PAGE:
Forbes, Barbara J.; Sharp, David B.; Kemp, Jonathan A. and Li, Aijun
Singular system methods in acoustic pulse reflectometry.
Acta Acustica united with Acustica, 89(5)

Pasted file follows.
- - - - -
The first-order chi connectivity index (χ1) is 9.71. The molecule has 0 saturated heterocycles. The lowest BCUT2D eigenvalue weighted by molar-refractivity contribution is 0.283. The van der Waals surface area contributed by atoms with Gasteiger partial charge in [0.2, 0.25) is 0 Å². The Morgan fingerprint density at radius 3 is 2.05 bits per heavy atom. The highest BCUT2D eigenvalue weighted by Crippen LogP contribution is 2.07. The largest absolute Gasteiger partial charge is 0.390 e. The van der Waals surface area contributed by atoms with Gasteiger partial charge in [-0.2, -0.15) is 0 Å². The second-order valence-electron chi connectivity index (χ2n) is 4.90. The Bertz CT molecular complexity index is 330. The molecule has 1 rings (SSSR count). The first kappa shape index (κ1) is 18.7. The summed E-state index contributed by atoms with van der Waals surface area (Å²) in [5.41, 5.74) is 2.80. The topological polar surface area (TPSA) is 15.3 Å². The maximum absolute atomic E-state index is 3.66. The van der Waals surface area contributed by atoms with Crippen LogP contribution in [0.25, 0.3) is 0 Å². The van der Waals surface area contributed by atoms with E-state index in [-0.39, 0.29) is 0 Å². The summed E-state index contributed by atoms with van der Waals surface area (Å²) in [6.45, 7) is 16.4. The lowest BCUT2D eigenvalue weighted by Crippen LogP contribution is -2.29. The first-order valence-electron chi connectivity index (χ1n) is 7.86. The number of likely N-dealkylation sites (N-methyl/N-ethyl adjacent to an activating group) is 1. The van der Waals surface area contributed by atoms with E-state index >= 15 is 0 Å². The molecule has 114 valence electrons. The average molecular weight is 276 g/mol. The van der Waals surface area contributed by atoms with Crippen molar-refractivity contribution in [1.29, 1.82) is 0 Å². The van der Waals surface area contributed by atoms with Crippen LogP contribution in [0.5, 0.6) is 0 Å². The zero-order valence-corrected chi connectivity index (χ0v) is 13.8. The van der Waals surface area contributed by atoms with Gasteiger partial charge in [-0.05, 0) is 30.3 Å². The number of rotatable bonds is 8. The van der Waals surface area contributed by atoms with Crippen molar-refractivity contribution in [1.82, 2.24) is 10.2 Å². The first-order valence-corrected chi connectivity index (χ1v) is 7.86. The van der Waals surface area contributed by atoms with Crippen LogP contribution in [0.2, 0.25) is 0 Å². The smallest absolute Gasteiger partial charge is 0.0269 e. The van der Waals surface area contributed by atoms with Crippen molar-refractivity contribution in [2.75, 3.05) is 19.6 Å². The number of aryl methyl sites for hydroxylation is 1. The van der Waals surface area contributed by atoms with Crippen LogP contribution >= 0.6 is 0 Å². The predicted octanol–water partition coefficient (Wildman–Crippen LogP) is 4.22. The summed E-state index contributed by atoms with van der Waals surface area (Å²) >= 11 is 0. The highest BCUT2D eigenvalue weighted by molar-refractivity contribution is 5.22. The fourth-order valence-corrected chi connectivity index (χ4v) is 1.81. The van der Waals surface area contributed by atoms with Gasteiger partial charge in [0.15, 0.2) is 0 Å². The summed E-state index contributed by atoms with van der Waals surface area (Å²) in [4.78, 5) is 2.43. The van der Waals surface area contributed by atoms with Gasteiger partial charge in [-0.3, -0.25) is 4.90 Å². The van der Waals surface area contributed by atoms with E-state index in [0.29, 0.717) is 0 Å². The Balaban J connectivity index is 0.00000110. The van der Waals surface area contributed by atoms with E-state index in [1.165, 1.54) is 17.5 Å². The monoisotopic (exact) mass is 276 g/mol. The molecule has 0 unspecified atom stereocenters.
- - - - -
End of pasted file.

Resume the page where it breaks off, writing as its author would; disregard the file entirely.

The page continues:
Acoustic pulse reflectometry is a method of non-invasive duct profiling that is based on solution of the acoustical inverse problem through inverse-scattering algorithms that refer indirectly to waveforms measured at the duct mouth. More specifically, the duct reconstruction algorithm assumes a transient 'input impulse response' that is derived by inversion of the Fredholm equation relating the experimentally-measurable input and reflected waves. In the context of finite-bandwidth signals, the Fredholm inversion is an ill-posed problem for which regularisation procedures are required. Whereas previous work has assumed a frequency-domain approach, the present study examines the inversion within the temporal framework of singular systems theory. In particular, the singular-function basis set of the experimental system is examined, and the truncated singular value decomposition (TSVD) is proposed for the elimination of out-of-bandwidth components and the conditioning of the system matrix. In agreement with theoretical predictions, denoised solutions have been found from TSVD regularisation that show improved characteristics over those obtained by Fourier-domain methods. It is demonstrated that the axial resolution in the duct reconstruction may decrease from as much as 3.5 cm to 2.3 cm. For the experimental conditioning of the system matrix, the maximum length sequence (MLS) is then proposed as a development of the standard pulse-reflectometry technique. An increase of more than 50% in the number of singular functions above the noise threshold is found, leading to further improvements of up to 0.8 cm in the axial resolution. Tikhonov regularisation is shown to be effective in reducing Gibbs oscillations in the reconstructed radius and the residual error falls to within the measurement uncertainty of ±0.05 mm.
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